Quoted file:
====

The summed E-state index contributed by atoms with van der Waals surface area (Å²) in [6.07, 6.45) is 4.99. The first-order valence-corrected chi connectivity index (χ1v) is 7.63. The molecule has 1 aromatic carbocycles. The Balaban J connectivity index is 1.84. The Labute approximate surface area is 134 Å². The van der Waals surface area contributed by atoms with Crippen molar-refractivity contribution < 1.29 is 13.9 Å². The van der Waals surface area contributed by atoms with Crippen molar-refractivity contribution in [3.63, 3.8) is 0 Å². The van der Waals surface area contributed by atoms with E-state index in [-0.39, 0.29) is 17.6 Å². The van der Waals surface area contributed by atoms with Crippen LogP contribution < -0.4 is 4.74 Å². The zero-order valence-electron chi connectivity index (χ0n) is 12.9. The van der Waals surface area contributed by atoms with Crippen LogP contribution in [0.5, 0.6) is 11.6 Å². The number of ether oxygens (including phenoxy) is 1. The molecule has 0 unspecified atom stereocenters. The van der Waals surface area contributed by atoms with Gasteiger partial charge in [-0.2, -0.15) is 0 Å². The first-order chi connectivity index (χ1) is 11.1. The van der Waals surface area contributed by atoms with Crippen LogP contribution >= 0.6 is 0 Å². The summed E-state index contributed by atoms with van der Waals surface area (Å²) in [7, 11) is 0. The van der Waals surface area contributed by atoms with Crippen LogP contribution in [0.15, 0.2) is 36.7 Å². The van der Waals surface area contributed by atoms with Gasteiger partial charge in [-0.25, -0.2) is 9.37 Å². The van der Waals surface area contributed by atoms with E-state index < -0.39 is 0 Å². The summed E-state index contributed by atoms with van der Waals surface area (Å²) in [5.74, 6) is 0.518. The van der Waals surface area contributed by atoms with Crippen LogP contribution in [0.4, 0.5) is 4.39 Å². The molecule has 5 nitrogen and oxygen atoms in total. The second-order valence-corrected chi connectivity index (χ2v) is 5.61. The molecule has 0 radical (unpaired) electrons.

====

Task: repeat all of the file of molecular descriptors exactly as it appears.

The summed E-state index contributed by atoms with van der Waals surface area (Å²) in [6.07, 6.45) is 4.99. The first-order valence-corrected chi connectivity index (χ1v) is 7.63. The molecule has 1 aromatic carbocycles. The Balaban J connectivity index is 1.84. The Labute approximate surface area is 134 Å². The van der Waals surface area contributed by atoms with Crippen molar-refractivity contribution < 1.29 is 13.9 Å². The van der Waals surface area contributed by atoms with Crippen molar-refractivity contribution in [3.63, 3.8) is 0 Å². The van der Waals surface area contributed by atoms with E-state index in [-0.39, 0.29) is 17.6 Å². The van der Waals surface area contributed by atoms with Crippen LogP contribution < -0.4 is 4.74 Å². The zero-order valence-electron chi connectivity index (χ0n) is 12.9. The van der Waals surface area contributed by atoms with Crippen LogP contribution in [0.5, 0.6) is 11.6 Å². The number of ether oxygens (including phenoxy) is 1. The molecule has 0 unspecified atom stereocenters. The van der Waals surface area contributed by atoms with Gasteiger partial charge in [-0.2, -0.15) is 0 Å². The first-order chi connectivity index (χ1) is 11.1. The van der Waals surface area contributed by atoms with Crippen LogP contribution >= 0.6 is 0 Å². The summed E-state index contributed by atoms with van der Waals surface area (Å²) in [7, 11) is 0. The van der Waals surface area contributed by atoms with Crippen LogP contribution in [0.15, 0.2) is 36.7 Å². The van der Waals surface area contributed by atoms with Gasteiger partial charge in [-0.25, -0.2) is 9.37 Å². The van der Waals surface area contributed by atoms with E-state index < -0.39 is 0 Å². The summed E-state index contributed by atoms with van der Waals surface area (Å²) in [5.74, 6) is 0.518. The van der Waals surface area contributed by atoms with Crippen LogP contribution in [0.4, 0.5) is 4.39 Å². The molecule has 5 nitrogen and oxygen atoms in total. The second-order valence-corrected chi connectivity index (χ2v) is 5.61. The molecule has 0 radical (unpaired) electrons.